Trying CostCo’s Kirkland house brand wine
As someone who is against the large-scale corporate take over of anything, in particular wine, I find myself on thin ice. I have been to CostCo three times. The first two were part business – I wanted to see what they charged for wine, and part personal – I wanted to save money on my food bill. I didn’t notice their house brand wine on my first visit, and I intentionally overlooked it on my second trip.
On my third visit, however, I decided to give one a try. The placard beside the wine said that the Wine Enthusiast Magazine had scored the wine a 90. I normally have reservations about the reliability of most mass-produced wine review services and mass-produced wines, but curiosity was guiding my hand.
I know that lots of people have strong feelings house labels for retail giants like Wal-Mart and CostCo. CostCo is already the largest distributor of Dom Perignon in the world, so they are a player in the retail wine market. Given the way large retailers operate, I understand the danger they pose for small winemakers.
Winemaking is a difficult business, and some small producers may give up making their own wine to sell their grapes for a profit to some business like CostCo. I suspect that this risk is very real, but I am not sure how to best deal with it. I could boycott their wines, which I had been doing (unknowingly) for my entire wine drinking life, but I was curious about what I was boycotting.
For my first CostCo wine experiment I chose their Kirkland Ti Point Sauvignon Blanc from Marlborough. I picked it because it was under $10, and I did not want to spend much – you know, just in case.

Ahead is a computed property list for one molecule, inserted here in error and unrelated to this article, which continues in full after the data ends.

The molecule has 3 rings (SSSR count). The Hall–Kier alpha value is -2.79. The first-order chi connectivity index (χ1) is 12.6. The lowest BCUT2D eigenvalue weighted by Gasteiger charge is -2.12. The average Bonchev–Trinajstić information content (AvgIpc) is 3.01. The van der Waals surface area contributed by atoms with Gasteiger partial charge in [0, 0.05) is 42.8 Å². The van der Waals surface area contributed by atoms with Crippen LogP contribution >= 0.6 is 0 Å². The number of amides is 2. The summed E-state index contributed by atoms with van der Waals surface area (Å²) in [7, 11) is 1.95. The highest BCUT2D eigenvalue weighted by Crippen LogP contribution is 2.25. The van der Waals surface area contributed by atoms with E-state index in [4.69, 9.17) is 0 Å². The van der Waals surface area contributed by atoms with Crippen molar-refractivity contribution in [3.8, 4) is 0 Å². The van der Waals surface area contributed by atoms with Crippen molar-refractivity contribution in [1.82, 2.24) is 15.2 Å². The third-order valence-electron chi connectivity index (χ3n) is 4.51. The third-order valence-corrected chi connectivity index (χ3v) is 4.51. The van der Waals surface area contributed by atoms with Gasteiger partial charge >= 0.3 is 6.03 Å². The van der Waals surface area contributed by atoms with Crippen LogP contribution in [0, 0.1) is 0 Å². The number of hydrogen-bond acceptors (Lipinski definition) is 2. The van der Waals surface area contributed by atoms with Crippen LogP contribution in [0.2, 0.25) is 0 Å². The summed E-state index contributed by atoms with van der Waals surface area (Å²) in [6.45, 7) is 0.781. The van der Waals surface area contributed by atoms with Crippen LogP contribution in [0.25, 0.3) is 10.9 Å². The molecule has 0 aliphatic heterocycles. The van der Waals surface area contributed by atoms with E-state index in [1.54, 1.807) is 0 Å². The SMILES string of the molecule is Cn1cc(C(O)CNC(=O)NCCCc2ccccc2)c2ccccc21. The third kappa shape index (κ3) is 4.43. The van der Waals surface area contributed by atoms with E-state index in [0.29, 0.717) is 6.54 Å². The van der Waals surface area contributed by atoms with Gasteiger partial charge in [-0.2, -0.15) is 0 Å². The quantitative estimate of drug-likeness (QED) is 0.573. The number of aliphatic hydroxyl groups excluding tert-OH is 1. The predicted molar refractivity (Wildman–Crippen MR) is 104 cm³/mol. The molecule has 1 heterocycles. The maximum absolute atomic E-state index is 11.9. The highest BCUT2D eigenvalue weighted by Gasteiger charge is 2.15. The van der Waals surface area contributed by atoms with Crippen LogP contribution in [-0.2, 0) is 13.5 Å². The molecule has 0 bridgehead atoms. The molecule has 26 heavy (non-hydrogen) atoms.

I tried the wine on a Sunday night with some friends. Right out of the bottle, the liquid actually smelled like wine. In fact, it smelled like a classic New Zealand Sauvignon Blanc: grapefruit, citrus, spice and mowed grass. I’m not sure what I expected, but I was surprised. The wine was light in the mouth, with flavors of grapefruit and citrus. The percent alcohol was 13%, which was slightly noticeable. The wine had enough acid to go with food, however, it could have used a little more for my taste. All in all, it is a “B” wine.
So my first try at their Kirkland house brand left me a little under-whelmed. The wine was well-priced for the current market, but it was not really to my taste. If this is the quality/price ratio that the house brands are looking to produce, I don’t think that wine drinkers have to worry about CostCo taking over the fine wine world. However, if CostCo were to tweak their wines or their packaging a little, they could cut into the market currently dominated by Gallo.
American “table wine” has languished for a long time without much effort being devoted to improving its quality. There were some improvements made when foreign producers, particularly from Australia, began selling wines for $7-$10 that were really good. If CostCo can start another round of quality improvements or price reductions in the table wine market, I am all for it. After all, a bottle of wine should not always cost more than the meal it is paired with. Perhaps a new round of competition between large producers and large retailers will benefit wine drinkers.
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